Everyone knows what oil is and most of us are aware of what an oil well looks like, but how many of us actually know how they work?
Once oil reserves have been identified and wells constructed, there are three main methods for the actual extraction of petroleum from beneath the Earth’s surface.
Primary recovery of oil
Primary recovery from oil reservoirs involves petroleum rising to the surface thanks to natural underground pressure. There are several types of pressure which make this happen.
In some instances, natural water can displace oil within the well, flushing the petroleum to the top. The expansion of petroleum gas at the top of the reservoirs or the expansion of gas dissolved into the oil has a similar effect.
When primary recovery is possible, all that is necessary for the extraction of petroleum is to place a set of valves at the head of the well to connect it to a pipeline, from where the oil can be stored, processed and transported.
Primary recovery was how oil wells traditionally worked and accounted for up to 15 percent of extraction from reserves. Most of the fields containing petroleum which can be extracted in this way have long since been used up, except for in previously untapped parts of the world such as Alaska.
Once the natural pressure within a well becomes too low for primary recovery to take place, secondary recovery methods take over.
Secondary recovery of oil
Secondary recovery of oil involves pumping external energy into the well to flush petroleum out. This technique is used in wells where either primary recovery is not possible or where pressure in an older well has fallen to the point that natural extraction is no longer occurring.
Pipes run into the oil well, injecting it with water or gas and forcing petroleum to the surface. Water can be used to extract around 30 percent of petroleum from a well, making it the most effective technique there is.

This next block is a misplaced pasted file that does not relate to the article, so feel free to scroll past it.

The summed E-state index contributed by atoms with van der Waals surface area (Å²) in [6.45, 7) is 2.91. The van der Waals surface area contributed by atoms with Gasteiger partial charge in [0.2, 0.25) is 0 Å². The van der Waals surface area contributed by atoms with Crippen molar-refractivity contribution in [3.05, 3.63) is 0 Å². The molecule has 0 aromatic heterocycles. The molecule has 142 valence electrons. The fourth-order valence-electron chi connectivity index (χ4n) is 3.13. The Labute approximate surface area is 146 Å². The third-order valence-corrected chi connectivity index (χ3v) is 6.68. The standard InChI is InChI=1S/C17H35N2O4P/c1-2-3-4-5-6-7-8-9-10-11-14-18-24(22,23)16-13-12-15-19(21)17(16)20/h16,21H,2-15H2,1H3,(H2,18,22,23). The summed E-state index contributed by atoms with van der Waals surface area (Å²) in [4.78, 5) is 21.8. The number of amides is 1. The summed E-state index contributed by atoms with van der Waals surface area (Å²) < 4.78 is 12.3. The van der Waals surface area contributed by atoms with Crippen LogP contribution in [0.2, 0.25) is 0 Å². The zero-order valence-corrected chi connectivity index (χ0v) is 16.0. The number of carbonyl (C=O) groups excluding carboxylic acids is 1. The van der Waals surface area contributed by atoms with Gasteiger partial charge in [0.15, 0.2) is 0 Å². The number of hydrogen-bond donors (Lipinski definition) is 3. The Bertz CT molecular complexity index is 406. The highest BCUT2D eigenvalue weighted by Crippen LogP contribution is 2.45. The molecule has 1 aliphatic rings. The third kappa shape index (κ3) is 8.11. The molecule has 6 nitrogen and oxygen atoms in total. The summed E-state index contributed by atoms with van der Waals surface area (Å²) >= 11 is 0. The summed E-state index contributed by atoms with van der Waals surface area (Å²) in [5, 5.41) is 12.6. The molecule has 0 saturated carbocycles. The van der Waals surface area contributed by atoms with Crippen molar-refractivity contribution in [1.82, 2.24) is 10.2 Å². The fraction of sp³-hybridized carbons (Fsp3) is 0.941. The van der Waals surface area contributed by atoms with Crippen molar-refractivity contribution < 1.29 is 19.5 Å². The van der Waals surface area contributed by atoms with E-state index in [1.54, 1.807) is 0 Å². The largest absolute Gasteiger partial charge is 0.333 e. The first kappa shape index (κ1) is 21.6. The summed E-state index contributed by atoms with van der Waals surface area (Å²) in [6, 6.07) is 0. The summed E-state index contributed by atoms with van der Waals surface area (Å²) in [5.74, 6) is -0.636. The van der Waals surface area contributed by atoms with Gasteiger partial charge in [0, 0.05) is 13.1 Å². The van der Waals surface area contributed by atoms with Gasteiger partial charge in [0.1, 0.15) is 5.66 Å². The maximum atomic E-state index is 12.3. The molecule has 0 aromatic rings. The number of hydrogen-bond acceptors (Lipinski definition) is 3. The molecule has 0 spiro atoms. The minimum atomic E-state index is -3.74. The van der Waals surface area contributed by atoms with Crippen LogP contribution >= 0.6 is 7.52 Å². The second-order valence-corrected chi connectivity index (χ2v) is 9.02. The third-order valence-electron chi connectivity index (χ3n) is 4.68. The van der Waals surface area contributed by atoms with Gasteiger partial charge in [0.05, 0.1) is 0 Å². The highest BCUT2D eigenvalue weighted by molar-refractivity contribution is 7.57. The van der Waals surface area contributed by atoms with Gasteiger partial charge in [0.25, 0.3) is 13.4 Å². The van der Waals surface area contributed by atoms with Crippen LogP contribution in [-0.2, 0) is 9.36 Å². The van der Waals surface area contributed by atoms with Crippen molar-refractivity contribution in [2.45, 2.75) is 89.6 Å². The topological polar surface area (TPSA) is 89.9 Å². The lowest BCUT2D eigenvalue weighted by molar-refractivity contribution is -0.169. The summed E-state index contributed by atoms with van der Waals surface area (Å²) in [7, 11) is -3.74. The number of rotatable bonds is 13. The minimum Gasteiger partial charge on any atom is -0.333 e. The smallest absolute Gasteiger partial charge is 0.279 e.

Gas injection involves carbon dioxide or another inert gas reducing the density of the oil-gas mix within the well, improving the upwards mobility of the oil.
Tertiary recovery of oil
Tertiary recovery of oil in wells is a work method whereby oil is heated, reducing its viscosity and therefore making it easier to extract.
The most common way of warming oil is by injecting steam produced by an on-site Combined Heat & Power Plant into the reservoir.
A gas turbine in a CHP Plant is used to generate electricity and the waste heat from the process produces steam which is then pumped into the well, thinning the oil so that it can be recovered.
Fire flooding is an alternative form of tertiary recovery, whereby oil within the well is set on fire to reduce the viscosity of petroleum within the reservoir.
Tertiary recovery is particularly useful where reserves are made up of heavy oil, including in California’s San Joaquin Valley, a region which accounts for 10 percent of the United States’ oil extraction. At the Midway-Sunset Oil Field in California, the use of steam injection tripled the petroleum extraction rate.
Oil producers much prefer to rely on primary and secondary recovery because of the high costs involved with tertiary recovery. Often, oil wells which rely on tertiary recovery to work will only be used when the price of oil is high enough to deliver a profit.
If oil prices are low, then it is not worth extracting via tertiary means and so production is curtailed until such time as the demand is there.